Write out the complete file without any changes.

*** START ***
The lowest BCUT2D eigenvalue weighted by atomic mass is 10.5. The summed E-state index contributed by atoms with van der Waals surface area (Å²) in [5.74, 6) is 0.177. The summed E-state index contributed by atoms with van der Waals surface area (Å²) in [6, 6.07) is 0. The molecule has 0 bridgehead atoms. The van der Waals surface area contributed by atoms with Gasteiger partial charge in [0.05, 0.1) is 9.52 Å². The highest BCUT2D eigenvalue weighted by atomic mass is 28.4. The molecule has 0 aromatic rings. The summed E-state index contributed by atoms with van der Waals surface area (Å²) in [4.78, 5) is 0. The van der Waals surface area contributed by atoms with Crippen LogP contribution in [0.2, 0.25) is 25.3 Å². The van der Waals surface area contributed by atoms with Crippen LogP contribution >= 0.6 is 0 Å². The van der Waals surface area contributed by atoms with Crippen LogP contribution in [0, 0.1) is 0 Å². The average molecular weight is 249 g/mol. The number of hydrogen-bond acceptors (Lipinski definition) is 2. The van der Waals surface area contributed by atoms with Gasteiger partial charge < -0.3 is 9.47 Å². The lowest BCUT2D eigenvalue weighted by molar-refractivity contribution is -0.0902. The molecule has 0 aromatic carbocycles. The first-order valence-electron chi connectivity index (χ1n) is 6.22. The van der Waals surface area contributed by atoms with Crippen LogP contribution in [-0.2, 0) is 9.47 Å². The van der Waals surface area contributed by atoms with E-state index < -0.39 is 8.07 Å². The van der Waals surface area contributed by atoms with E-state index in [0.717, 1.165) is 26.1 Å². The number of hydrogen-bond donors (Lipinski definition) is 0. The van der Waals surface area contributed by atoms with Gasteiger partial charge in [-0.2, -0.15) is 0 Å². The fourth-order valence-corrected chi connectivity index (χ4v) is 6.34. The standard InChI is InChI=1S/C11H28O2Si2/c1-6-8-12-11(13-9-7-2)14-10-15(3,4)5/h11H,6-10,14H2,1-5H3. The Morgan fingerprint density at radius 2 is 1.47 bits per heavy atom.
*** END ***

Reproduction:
The lowest BCUT2D eigenvalue weighted by atomic mass is 10.5. The summed E-state index contributed by atoms with van der Waals surface area (Å²) in [5.74, 6) is 0.177. The summed E-state index contributed by atoms with van der Waals surface area (Å²) in [6, 6.07) is 0. The molecule has 0 bridgehead atoms. The van der Waals surface area contributed by atoms with Gasteiger partial charge in [0.05, 0.1) is 9.52 Å². The highest BCUT2D eigenvalue weighted by atomic mass is 28.4. The molecule has 0 aromatic rings. The summed E-state index contributed by atoms with van der Waals surface area (Å²) in [4.78, 5) is 0. The van der Waals surface area contributed by atoms with Crippen LogP contribution in [0.2, 0.25) is 25.3 Å². The van der Waals surface area contributed by atoms with Crippen LogP contribution >= 0.6 is 0 Å². The van der Waals surface area contributed by atoms with Crippen LogP contribution in [0, 0.1) is 0 Å². The average molecular weight is 249 g/mol. The number of hydrogen-bond acceptors (Lipinski definition) is 2. The van der Waals surface area contributed by atoms with Gasteiger partial charge < -0.3 is 9.47 Å². The lowest BCUT2D eigenvalue weighted by molar-refractivity contribution is -0.0902. The molecule has 0 aromatic carbocycles. The first-order valence-electron chi connectivity index (χ1n) is 6.22. The van der Waals surface area contributed by atoms with Crippen LogP contribution in [-0.2, 0) is 9.47 Å². The van der Waals surface area contributed by atoms with E-state index < -0.39 is 8.07 Å². The van der Waals surface area contributed by atoms with E-state index in [0.717, 1.165) is 26.1 Å². The number of hydrogen-bond donors (Lipinski definition) is 0. The van der Waals surface area contributed by atoms with Gasteiger partial charge in [-0.2, -0.15) is 0 Å². The fourth-order valence-corrected chi connectivity index (χ4v) is 6.34. The standard InChI is InChI=1S/C11H28O2Si2/c1-6-8-12-11(13-9-7-2)14-10-15(3,4)5/h11H,6-10,14H2,1-5H3. The Morgan fingerprint density at radius 2 is 1.47 bits per heavy atom.